Despite the simplicity, the implementation defect is obvious: for large systems, the stack overflow is not far off. Well then, there is an option based on a cycle instead of recursion. It is more difficult to understand, but already suitable for all occasions:

    /*
    j - стартовый индекс
    N - размер матрицы
    iA, jA - целочисленные массивы нижнетреугольной матрицы, представленной в формате CSC
    top - значение текущей глубины массива nnz(x)
    result - массив длины N, на выходе содержит часть nnz(x) с индексов top до ret-1 включительно, где ret - возвращаемое значение функции
    marked - массив меток длины N
    work_stack - вспомогательный рабочий массив длины N
    */
    size_t DepthFirstSearch(size_t j, size_t N, const std::vector<size_t>& iA, const std::vector<size_t>& jA, size_t top, std::vector<size_t>& result, std::vector<int>& marked, std::vector<size_t>& work_stack)
    {
        size_t p, head = N - 1;
        int done;
        result[N - 1] = j; // инициализируем рекурсионный стек
        while (head < N)
        {
            j = result[head]; // получаем j с верхушки рекурсионного стека
            if (!marked[j])
            {
                marked[j] = 1; // помечаем узел j как посещённый
                work_stack[head] = jA[j];
            }
            done = 1; // покончили с узлом j в случае отсутствия непосещённых соседей
            for (p = work_stack[head] + 1; p < jA[j+1]; p++) // исследуем всех соседей j
            {
                // работаем с cоседом с номером iA[p]
                if (marked[iA[p]]) continue; // узел iA[p] посетили раньше, поэтому пропускаем
                work_stack[head] = p; // ставим на паузу поиск по узлу j
                result[--head] = iA[p]; // запускаем поиск в глубину на узле iA[p]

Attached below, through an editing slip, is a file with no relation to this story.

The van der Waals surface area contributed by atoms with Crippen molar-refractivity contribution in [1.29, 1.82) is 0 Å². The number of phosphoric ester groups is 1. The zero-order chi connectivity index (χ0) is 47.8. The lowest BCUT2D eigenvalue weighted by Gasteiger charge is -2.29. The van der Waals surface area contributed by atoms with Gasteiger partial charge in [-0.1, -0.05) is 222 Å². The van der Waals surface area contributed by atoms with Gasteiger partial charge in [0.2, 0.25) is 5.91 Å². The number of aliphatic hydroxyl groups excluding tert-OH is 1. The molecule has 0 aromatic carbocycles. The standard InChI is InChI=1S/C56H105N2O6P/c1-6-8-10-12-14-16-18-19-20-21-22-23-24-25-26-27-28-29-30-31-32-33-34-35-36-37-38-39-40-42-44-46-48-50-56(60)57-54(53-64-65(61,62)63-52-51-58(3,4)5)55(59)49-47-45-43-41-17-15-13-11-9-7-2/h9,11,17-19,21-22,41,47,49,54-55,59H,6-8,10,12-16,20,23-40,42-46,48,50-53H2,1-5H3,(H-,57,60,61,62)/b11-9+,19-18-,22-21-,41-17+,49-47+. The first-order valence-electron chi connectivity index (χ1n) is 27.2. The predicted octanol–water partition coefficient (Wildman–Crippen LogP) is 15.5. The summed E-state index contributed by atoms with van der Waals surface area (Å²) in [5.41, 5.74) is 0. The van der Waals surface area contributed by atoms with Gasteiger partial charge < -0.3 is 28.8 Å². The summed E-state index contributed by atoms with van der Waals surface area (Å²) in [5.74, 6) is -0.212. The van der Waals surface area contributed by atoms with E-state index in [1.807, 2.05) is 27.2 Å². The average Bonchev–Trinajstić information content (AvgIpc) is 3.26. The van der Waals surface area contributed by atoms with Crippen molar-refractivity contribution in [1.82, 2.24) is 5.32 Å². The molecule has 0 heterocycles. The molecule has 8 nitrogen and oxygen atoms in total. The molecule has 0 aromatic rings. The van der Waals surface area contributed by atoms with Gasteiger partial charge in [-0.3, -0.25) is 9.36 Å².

done = 0; // с узлом j ещё не покончили
                break;
            }
            if (done) // поиск в глубину на узле j закончен
            {
                head++; // удаляем j из рекурсионного стека
                result[top++] = j; // помещаем j в выходной массив
            }
        }
        return (top);
    }

    And this is how the generator of a non-zero solution vector structure looks like $ nnz (x) $:
    /*
    iA, jA - целочисленные массивы матрицы, представленной в формате CSC
    iF - массив индексов ненулевых компонент вектора правой части f
    nnzf - количество ненулей в правой части f
    result - массив длины N, на выходе содержит nnz(x) с индексов 0 до ret-1 включительно, где ret - возвращаемое значение функции
    marked - массив меток длины N, передаём заполненным нулями
    work_stack - вспомогательный рабочий массив длины N
    */
    size_t NnzX(const std::vector<size_t>& iA, const std::vector<size_t>& jA, const std::vector<size_t>& iF,  size_t nnzf, std::vector<size_t>& result, std::vector<int>& marked, std::vector<size_t>& work_stack)
    {
        size_t p, N, top;
        N = jA.size() - 1;
        top = 0;
        for (p = 0; p < nnzf; p++)
            if (!marked[iF[p]]) // начинаем поиск в глубину на непомеченном узле
                top = DepthFirstSearch(iF[p], N, iA, jA, vA, top, result, marked, work_stack);
        for (p = 0; p < top; p++)
            marked[result[p]] = 0; // очищаем метки
        return (top);
    }

    Finally, combining everything into one, we write the lower triangular solver itself for the case of a sparse right side:

    /*
    iA, jA, vA - массивы матрицы, представленной в формате CSC
    iF - массив индексов ненулевых компонент вектора правой части f
    nnzf - количество ненулей в правой части f
    vF - массив ненулевых компонент вектора правой части f
    result - массив длины N, на выходе содержит nnz(x) с индексов 0 до ret-1 включительно, где ret - возвращаемое значение функции
    marked - массив меток длины N, передаём заполненным нулями